Periodontitis is an insidious disease that is the leading cause of tooth loss in 99% of people.Over 2/3 of adults over 35 years old, suffer without knowing it from periodontitis, which in its original form is expressed as gingivitis. In the progression of gingivitis, periodontitis, inflammation is not only limited to the gums, but we also have destruction of the supporting bones, which, when it spreads, makes teeth initially wobbling and eventually makes them fall.
1. What is inflammation of the gums? What causes gingivitis?
Gingivitis is a gum inflammation-infection, which is not caused by microbes that bogged down by an infected glass or kiss, but by microbes which every day thrive in our mouths when we don’t brush our teeth properly. Gums become swollen, red and they start bleeding. Gingivitis leaves no lasting problems. It is possible for a child to have gum disease for 20 years and when treated with correct and persistent brushing and periodic cleaning, the tissues will revert to their normal condition. The gums after a few days will stop bleeding and will become healthy again.
There are two reasons that usually cause gingivitis – periodontitis:
1. Dental microbial plaque-white, soft deposits, an invisible sticky film full of germs, formed on the surface of teeth and due to bad brushing.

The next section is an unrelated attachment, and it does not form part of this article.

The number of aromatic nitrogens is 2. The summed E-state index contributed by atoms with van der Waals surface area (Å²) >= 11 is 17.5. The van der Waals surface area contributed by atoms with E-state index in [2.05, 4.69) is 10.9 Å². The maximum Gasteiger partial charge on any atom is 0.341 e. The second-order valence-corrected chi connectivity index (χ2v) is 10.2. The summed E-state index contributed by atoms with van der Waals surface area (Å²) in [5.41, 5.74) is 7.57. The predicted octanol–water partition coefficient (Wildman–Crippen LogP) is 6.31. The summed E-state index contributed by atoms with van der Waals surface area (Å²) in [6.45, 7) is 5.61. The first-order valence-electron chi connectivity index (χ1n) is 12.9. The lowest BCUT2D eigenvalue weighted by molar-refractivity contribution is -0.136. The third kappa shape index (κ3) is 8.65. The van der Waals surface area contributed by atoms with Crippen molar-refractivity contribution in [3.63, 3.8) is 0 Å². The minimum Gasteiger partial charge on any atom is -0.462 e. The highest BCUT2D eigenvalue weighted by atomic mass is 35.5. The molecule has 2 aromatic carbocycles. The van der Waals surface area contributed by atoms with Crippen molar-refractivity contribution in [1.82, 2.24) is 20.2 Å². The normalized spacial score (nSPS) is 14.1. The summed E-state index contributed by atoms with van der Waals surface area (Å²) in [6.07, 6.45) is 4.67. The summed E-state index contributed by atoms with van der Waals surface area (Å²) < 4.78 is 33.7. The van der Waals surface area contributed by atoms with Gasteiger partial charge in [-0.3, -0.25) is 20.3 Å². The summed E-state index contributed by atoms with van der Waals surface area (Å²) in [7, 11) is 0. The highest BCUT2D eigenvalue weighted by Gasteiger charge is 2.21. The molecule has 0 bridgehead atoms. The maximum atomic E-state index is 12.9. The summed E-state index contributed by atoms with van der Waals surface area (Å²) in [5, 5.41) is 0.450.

2.Tartar-Tartar is not a microbe, but constitutes a ‘nest’ of microbes and it is caused by our saliva salts which form hard, impossible to remove by brushing, stone mass full of pores, within which germs are nested. Germs gather underneath the gums and they can’t get removed easily.
Therefore, in order to have a clean mouth, what is needed is perfect brushing on a perfect surface, i.e. in a mouth without tartar. That is why the periodic cleaning is necessary. Cleaning should be done every 3, 6, 9, 12 or 18 months, depending on how often the tartar is concentrated. There are patients whose saliva has so many salts, that a cleaning is needed every 3 months, and patients with a little saliva that even after 18 months a cleaning isn’t necessary. Also very important role plays our oral hygiene, tartar is created faster on patients who do not brush their teeth properly and regularly than on those who brush regularly.
2.How will I understand that I suffer from Gingivitis?
Gums are made of soft tissue similar to that of skin. When gums are healthy, they form a hermetic shield that restricts the points that can get penetrated by the bacteria. Healthy gums’ color is pink. Any changes in your gum color (redness, yellow spots), sensitivity or bleeding can indicate the presence of gum disease such as gingivitis.